1 Online-Ressource (XVI, 713 Seiten)
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Erscheint auch als
Erscheint auch als Ben Aryeh, Yehoshuʿa, 1928 - The making of Eretz Israel in the modern era
HISTORY / Middle East / Israel & Palestine
Frontmatter -- The Balfour Declaration -- Preface -- Contents -- Chapter 1. When did the modern era begin in Eretz Israel? -- Chapter 2. Nineteenth-century travel literature -- Chapter 3. Was the Holy Land empty or inhabited in the nineteenth century? -- Chapter 4. Nineteenth-century Jewish Jerusalem -- Chapter 5. The period of the First Aliyah, 1882-1904 -- Chapter 6. Herzl and political Zionism, the Second Aliyah, and World War I -- Chapter 7. The Balfour Declaration, the British conquest of Eretz Israel, and military rule, 1917-1920 -- Chapter 8. The peace conferences; developments in Eretz Israel under High Commissioner Herbert Samuel -- Chapter 9. High Commissioners Herbert Plumer (1925-1928) and John Chancellor (1929-1931); the riots of 1928-1929 -- Chapter 10. High Commissioner Wauchope: the first years, 1931-1935 -- Chapter 11. The end of the British Mandate, 1936-1947 -- Chapter 12. Israel's War of Independence, 1947-1949 -- General summary: The making of Eretz Israel as a geographical entity and establishment of the State of Israel within it: The result of a process of 150 years, 1799-1949 -- Select Bibliography -- Index of Persons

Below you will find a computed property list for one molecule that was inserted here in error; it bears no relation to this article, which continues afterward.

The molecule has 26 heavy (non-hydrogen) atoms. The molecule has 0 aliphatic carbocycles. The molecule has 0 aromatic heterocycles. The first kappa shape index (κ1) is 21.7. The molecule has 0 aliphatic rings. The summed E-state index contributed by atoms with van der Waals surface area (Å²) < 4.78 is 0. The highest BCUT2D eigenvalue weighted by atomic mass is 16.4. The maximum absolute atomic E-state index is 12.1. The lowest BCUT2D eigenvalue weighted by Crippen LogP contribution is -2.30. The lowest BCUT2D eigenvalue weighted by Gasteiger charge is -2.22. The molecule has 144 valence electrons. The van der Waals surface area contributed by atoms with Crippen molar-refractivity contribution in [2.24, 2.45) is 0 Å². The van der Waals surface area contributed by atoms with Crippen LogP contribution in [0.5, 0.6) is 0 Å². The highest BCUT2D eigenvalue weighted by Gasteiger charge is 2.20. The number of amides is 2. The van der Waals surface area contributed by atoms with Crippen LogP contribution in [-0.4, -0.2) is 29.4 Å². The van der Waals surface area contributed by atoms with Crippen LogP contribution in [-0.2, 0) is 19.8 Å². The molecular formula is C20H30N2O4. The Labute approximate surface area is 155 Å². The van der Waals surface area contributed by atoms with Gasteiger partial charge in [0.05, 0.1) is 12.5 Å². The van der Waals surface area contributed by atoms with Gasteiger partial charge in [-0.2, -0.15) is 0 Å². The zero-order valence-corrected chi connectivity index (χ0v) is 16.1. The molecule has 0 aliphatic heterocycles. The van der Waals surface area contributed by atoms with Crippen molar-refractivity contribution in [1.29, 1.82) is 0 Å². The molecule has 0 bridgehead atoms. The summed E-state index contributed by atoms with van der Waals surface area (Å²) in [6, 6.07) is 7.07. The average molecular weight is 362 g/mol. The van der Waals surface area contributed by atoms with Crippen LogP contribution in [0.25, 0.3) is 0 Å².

Napoleon's invasion of the Middle East marks the beginning of the modern era in the region. This book traces the developments that led to the making of a new and separate geographical-political entity in the Middle East known as Eretz Israel and the establishment of the State of Israel within its bounds. Thus, its time frame runs from Napoleon's invasion of Eretz Israel / Palestine in 1799 to the establishment of Israel in 1948-1949. Eretz Israel as the formal name of a separate entity in the modern era first appeared in the early translations into Hebrew of the Balfour Declaration, while in the original document the country was referred to as "Palestine." During the period of Ottoman rule the territory that would in time be called Eretz Israel / Palestine was not a separate political unit. Among Jews, use of "Eretz Israel" increased only after the beginning of Zionist aliyot. Had the Zionist movement not arisen, it is doubtful whether the development to which this study is devoted would have occurred. The motivating force behind that process is without doubt the Zionist element. That is why Jews are the major protagonists in this book
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